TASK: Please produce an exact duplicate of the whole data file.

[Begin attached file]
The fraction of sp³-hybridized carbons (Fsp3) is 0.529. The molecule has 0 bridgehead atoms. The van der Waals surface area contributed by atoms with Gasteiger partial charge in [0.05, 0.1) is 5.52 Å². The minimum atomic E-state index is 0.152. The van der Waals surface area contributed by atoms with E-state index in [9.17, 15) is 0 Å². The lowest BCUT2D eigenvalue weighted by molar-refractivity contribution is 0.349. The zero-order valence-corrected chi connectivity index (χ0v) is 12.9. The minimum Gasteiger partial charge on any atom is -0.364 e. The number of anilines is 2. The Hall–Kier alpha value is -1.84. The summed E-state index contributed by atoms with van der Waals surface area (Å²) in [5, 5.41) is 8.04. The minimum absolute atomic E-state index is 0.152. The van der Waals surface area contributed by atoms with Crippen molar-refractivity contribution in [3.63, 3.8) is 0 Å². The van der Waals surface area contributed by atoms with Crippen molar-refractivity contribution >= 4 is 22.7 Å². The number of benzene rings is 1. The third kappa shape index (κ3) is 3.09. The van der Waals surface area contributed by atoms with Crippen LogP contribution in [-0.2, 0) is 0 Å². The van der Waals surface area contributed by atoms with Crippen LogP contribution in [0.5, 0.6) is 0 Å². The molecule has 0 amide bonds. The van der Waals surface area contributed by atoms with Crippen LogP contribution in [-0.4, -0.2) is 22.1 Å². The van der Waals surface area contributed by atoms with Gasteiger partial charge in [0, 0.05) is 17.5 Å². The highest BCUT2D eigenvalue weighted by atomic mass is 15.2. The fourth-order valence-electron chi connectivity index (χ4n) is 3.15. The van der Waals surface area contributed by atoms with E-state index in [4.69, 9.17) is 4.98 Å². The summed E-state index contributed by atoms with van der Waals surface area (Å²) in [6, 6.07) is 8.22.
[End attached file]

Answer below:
The fraction of sp³-hybridized carbons (Fsp3) is 0.529. The molecule has 0 bridgehead atoms. The van der Waals surface area contributed by atoms with Gasteiger partial charge in [0.05, 0.1) is 5.52 Å². The minimum atomic E-state index is 0.152. The van der Waals surface area contributed by atoms with E-state index in [9.17, 15) is 0 Å². The lowest BCUT2D eigenvalue weighted by molar-refractivity contribution is 0.349. The zero-order valence-corrected chi connectivity index (χ0v) is 12.9. The minimum Gasteiger partial charge on any atom is -0.364 e. The number of anilines is 2. The Hall–Kier alpha value is -1.84. The summed E-state index contributed by atoms with van der Waals surface area (Å²) in [5, 5.41) is 8.04. The minimum absolute atomic E-state index is 0.152. The van der Waals surface area contributed by atoms with Crippen molar-refractivity contribution in [3.63, 3.8) is 0 Å². The van der Waals surface area contributed by atoms with Crippen molar-refractivity contribution >= 4 is 22.7 Å². The number of benzene rings is 1. The third kappa shape index (κ3) is 3.09. The van der Waals surface area contributed by atoms with Crippen LogP contribution in [-0.2, 0) is 0 Å². The van der Waals surface area contributed by atoms with Crippen LogP contribution in [0.5, 0.6) is 0 Å². The molecule has 0 amide bonds. The van der Waals surface area contributed by atoms with Crippen LogP contribution in [-0.4, -0.2) is 22.1 Å². The van der Waals surface area contributed by atoms with Gasteiger partial charge in [0, 0.05) is 17.5 Å². The highest BCUT2D eigenvalue weighted by atomic mass is 15.2. The fourth-order valence-electron chi connectivity index (χ4n) is 3.15. The van der Waals surface area contributed by atoms with E-state index in [4.69, 9.17) is 4.98 Å². The summed E-state index contributed by atoms with van der Waals surface area (Å²) in [6, 6.07) is 8.22.